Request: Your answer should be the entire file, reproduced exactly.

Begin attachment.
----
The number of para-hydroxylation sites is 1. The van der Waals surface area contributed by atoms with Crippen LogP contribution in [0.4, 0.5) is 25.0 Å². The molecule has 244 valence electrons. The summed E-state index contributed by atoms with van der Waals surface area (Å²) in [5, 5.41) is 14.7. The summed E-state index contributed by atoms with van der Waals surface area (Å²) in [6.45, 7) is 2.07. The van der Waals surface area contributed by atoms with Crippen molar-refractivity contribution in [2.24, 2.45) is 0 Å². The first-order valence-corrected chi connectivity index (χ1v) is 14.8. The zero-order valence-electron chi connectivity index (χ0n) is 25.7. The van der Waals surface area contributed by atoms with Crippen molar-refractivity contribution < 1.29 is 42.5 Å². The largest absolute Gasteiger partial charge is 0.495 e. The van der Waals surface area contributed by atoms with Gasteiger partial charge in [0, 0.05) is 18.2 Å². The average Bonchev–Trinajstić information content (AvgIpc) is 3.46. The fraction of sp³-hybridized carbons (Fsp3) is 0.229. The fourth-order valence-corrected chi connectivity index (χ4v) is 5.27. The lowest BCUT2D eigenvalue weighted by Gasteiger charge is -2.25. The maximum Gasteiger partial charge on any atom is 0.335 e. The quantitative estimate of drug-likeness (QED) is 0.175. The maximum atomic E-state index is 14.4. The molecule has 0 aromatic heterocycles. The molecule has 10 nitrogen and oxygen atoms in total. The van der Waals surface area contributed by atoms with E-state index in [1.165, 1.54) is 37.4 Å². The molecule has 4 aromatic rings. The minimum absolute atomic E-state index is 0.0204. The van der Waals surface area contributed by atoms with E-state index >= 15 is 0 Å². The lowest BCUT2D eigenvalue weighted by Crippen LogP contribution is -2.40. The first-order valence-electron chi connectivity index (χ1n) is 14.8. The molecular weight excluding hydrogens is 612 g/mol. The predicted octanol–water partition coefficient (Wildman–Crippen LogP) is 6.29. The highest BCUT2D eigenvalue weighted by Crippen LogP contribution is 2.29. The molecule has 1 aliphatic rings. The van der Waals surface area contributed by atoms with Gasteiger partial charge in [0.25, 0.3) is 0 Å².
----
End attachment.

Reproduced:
The number of para-hydroxylation sites is 1. The van der Waals surface area contributed by atoms with Crippen LogP contribution in [0.4, 0.5) is 25.0 Å². The molecule has 244 valence electrons. The summed E-state index contributed by atoms with van der Waals surface area (Å²) in [5, 5.41) is 14.7. The summed E-state index contributed by atoms with van der Waals surface area (Å²) in [6.45, 7) is 2.07. The van der Waals surface area contributed by atoms with Crippen molar-refractivity contribution in [2.24, 2.45) is 0 Å². The first-order valence-corrected chi connectivity index (χ1v) is 14.8. The zero-order valence-electron chi connectivity index (χ0n) is 25.7. The van der Waals surface area contributed by atoms with Crippen molar-refractivity contribution < 1.29 is 42.5 Å². The largest absolute Gasteiger partial charge is 0.495 e. The van der Waals surface area contributed by atoms with Gasteiger partial charge in [0, 0.05) is 18.2 Å². The average Bonchev–Trinajstić information content (AvgIpc) is 3.46. The fraction of sp³-hybridized carbons (Fsp3) is 0.229. The fourth-order valence-corrected chi connectivity index (χ4v) is 5.27. The lowest BCUT2D eigenvalue weighted by Gasteiger charge is -2.25. The maximum Gasteiger partial charge on any atom is 0.335 e. The quantitative estimate of drug-likeness (QED) is 0.175. The maximum atomic E-state index is 14.4. The molecule has 0 aromatic heterocycles. The molecule has 10 nitrogen and oxygen atoms in total. The van der Waals surface area contributed by atoms with E-state index in [1.165, 1.54) is 37.4 Å². The molecule has 4 aromatic rings. The minimum absolute atomic E-state index is 0.0204. The van der Waals surface area contributed by atoms with E-state index >= 15 is 0 Å². The lowest BCUT2D eigenvalue weighted by Crippen LogP contribution is -2.40. The first-order valence-electron chi connectivity index (χ1n) is 14.8. The molecular weight excluding hydrogens is 612 g/mol. The predicted octanol–water partition coefficient (Wildman–Crippen LogP) is 6.29. The highest BCUT2D eigenvalue weighted by Crippen LogP contribution is 2.29. The molecule has 1 aliphatic rings. The van der Waals surface area contributed by atoms with Gasteiger partial charge in [0.25, 0.3) is 0 Å².